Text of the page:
How are you today?
For those of you who don’t know me in real life, my name is Summer. I’m 33, and I live in Alaska with my mostly-retired service dog, Radar, and his successor, Murry. I like to write but need to make it more of a habit. I love reading, but my goofy brain makes it tough. I got my Associate of Arts degree from Matanuska-Susitna College last May, and graduated from the Human Services program at Alaska Job Corps Center around the same time. I’ve got a seizure disorder, I stutter, and my brain just plain works differently than most people’s. I wear tiaras sometimes. I participate in Special Olympics, mostly in swimming and bowling, though I really, really, really want to try figure skating. I’m a founding member of the Matanuska-Susitna Valley Writers’ Alliance, and last fall I was awarded the Doris J. Dearborn Scholarship to attend the 2013 Alaska Writers Conference. Disneyland is pretty much my favorite place in the whole world, and I only know two jokes, but they’re awesome. I’m awesome, too. You should stick around and get to know me. :)
So that’s the introduction, but here’s what I wanted to talk about today. I’ve started my own business and I AM SO EXCITED ABOUT IT.
When you have a disability, a lot of times finding a job and keeping up with it is tough. There’s discrimination, and there’s also the fact that you’re probably dealing with some extra obstacles. For me, it’s a lot of things connected to my brain. I get tired faster than most people, and when I get stressed and/or tired two things happen: 1) my brain has to work a lot harder to process everything and help me figure things out, and 2) it greatly increases the likelihood of my having seizures. When I have seizures, they’re small and invisible to most people, but they goof mightily with my brain’s ability to function. They also make me really, really tired, and put a lot of stress on my brain and body. Which then circles us back to the beginning of this little cycle. See the problem?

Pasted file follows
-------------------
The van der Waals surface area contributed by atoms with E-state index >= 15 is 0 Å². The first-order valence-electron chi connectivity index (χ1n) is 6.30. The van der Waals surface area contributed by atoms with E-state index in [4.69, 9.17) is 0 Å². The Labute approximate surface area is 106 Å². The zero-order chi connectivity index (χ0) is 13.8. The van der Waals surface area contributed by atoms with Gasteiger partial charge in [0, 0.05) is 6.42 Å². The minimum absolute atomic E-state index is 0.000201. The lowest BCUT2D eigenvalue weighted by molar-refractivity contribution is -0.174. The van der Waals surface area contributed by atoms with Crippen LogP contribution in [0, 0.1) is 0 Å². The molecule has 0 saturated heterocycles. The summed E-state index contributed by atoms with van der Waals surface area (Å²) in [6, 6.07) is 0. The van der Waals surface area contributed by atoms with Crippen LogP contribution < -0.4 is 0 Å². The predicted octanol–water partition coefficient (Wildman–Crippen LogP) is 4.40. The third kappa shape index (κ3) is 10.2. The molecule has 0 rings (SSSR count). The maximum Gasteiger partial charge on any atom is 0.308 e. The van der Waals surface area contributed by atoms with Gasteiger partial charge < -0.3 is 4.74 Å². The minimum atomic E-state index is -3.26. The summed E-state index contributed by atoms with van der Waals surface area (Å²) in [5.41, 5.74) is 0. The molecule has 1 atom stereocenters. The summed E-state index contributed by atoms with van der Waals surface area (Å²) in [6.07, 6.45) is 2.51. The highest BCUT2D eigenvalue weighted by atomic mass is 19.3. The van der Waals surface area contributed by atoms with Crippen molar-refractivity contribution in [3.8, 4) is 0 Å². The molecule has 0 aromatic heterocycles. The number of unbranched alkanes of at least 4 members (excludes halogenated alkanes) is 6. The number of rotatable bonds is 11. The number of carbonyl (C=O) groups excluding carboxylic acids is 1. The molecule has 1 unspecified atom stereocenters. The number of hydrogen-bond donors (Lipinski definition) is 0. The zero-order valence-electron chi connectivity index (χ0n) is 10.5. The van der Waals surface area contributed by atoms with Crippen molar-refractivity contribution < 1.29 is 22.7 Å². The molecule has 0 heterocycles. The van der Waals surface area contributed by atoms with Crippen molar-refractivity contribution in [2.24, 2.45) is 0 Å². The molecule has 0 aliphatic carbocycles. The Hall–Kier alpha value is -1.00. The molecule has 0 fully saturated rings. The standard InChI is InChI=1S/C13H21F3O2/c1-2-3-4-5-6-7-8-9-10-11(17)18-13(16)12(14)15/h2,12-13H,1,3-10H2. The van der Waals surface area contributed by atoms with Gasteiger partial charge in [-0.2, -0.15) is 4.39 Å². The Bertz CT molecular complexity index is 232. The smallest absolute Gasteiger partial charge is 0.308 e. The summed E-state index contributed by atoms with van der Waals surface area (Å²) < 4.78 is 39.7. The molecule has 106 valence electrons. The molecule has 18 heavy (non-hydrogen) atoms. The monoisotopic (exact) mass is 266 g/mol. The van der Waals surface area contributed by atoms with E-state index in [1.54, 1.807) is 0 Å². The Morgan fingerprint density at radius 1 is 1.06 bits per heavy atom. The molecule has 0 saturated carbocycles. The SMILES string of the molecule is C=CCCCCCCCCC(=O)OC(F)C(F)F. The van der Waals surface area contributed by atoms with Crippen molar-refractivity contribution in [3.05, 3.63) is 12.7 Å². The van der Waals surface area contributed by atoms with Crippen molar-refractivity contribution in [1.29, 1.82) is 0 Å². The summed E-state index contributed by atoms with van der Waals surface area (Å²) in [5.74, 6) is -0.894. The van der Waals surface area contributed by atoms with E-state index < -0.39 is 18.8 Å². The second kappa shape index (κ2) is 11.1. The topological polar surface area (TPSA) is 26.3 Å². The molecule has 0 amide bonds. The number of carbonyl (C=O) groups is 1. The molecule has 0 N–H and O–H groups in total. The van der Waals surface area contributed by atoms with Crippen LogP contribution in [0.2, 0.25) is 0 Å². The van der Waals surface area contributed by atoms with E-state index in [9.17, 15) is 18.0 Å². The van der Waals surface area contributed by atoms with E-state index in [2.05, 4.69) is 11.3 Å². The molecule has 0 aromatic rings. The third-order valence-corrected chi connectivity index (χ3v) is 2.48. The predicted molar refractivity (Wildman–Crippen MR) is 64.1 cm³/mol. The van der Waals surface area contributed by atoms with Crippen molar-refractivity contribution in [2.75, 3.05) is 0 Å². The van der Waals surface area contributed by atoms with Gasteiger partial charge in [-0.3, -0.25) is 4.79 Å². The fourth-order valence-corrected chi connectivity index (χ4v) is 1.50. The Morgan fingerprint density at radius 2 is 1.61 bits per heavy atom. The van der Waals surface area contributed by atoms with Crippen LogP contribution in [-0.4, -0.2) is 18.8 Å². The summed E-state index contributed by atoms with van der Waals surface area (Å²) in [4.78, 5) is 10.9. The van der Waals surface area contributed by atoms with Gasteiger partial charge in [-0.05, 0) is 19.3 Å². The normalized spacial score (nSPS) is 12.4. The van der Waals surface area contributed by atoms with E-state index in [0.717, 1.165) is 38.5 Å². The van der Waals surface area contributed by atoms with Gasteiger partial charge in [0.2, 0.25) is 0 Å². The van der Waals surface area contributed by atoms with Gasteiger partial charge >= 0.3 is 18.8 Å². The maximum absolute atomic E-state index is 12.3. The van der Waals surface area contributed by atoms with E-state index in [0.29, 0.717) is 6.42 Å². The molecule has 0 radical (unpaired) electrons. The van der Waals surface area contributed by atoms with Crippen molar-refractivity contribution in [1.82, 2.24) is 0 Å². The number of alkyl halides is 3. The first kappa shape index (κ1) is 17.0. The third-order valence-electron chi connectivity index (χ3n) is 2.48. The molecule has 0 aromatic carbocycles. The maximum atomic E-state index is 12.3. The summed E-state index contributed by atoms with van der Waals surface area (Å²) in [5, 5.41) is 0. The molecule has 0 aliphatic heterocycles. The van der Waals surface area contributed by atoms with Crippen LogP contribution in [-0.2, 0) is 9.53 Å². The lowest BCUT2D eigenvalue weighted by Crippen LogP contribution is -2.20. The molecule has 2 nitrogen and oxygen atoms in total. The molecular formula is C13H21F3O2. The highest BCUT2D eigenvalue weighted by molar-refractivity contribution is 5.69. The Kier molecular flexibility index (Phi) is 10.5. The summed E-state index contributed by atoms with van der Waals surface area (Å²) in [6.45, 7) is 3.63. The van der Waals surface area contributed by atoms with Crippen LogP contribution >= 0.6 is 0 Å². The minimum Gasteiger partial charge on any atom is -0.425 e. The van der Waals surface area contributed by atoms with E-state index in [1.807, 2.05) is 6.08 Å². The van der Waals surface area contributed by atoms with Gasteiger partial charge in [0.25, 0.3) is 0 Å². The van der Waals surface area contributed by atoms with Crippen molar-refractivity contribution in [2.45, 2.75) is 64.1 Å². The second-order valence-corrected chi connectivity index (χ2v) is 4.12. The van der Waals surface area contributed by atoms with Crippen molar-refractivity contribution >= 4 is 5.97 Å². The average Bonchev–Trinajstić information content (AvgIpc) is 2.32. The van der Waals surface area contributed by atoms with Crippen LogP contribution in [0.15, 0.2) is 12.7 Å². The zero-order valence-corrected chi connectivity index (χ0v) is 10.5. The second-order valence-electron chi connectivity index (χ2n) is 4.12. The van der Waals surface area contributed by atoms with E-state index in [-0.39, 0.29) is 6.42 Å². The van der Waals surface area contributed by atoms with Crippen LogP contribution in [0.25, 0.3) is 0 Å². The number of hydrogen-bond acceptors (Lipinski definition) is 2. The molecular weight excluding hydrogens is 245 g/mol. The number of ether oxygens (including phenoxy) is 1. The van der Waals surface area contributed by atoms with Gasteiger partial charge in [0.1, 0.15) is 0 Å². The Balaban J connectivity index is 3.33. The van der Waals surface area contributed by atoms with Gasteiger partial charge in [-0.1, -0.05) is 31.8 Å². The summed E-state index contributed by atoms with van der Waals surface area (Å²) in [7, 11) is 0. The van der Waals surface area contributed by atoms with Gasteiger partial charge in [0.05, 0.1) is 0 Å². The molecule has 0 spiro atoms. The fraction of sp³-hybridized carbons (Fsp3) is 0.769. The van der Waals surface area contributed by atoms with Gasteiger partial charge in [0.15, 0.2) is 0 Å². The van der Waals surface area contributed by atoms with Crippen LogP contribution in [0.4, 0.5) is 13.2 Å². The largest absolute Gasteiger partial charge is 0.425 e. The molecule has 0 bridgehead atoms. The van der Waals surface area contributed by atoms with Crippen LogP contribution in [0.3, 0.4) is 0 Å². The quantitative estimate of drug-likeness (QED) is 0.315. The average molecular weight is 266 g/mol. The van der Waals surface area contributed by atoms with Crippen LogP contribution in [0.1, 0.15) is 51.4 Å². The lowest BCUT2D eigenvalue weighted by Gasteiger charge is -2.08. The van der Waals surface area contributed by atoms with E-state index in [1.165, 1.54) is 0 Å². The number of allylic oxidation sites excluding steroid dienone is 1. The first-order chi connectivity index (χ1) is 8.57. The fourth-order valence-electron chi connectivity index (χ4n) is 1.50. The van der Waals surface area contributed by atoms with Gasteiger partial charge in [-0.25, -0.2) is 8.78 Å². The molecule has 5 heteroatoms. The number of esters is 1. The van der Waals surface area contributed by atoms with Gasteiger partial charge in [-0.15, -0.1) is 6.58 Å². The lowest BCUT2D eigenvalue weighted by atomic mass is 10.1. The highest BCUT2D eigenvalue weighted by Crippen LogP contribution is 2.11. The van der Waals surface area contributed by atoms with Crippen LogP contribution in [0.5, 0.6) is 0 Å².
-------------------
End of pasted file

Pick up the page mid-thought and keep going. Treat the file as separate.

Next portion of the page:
I seem to max out being useful at work at about 15 hours a week. After that, I stop being functional. My reading level goes way down, my ability to communicate goes way down, my memory gets worse than usual, it becomes really, really tough to understand what people are saying to me, and I have a lot of difficulty figuring out how to do really basic everyday routines, like brushing my teeth and getting dressed in the morning. Furthermore, once I’ve maxed myself out, it takes me a day or two (or more) to recover. That means a lot of sick days, which no employer likes.
It’s a tough place to be, living in a society where working full time is very highly valued, and not being able to do that. For many people with disabilities it’s a huge issue. It’s hard to think well of yourself in a society that thinks less of you. It becomes even tougher when you add in the fact that people with disabilities often feel a huge amount of pressure to appear non-disabled, or as non-disabled as possible. We get pretty good at it, which means that often the people we encounter can’t see why some things might be hard for us. We are often judged to be lazy because of it, even though we’re working at 300% capacity to just keep up our façade.
I don’t speak for every person with a disability. There are tons of us who have no problem working a full-time job. But I am not one of them, and I am not the only one who struggles.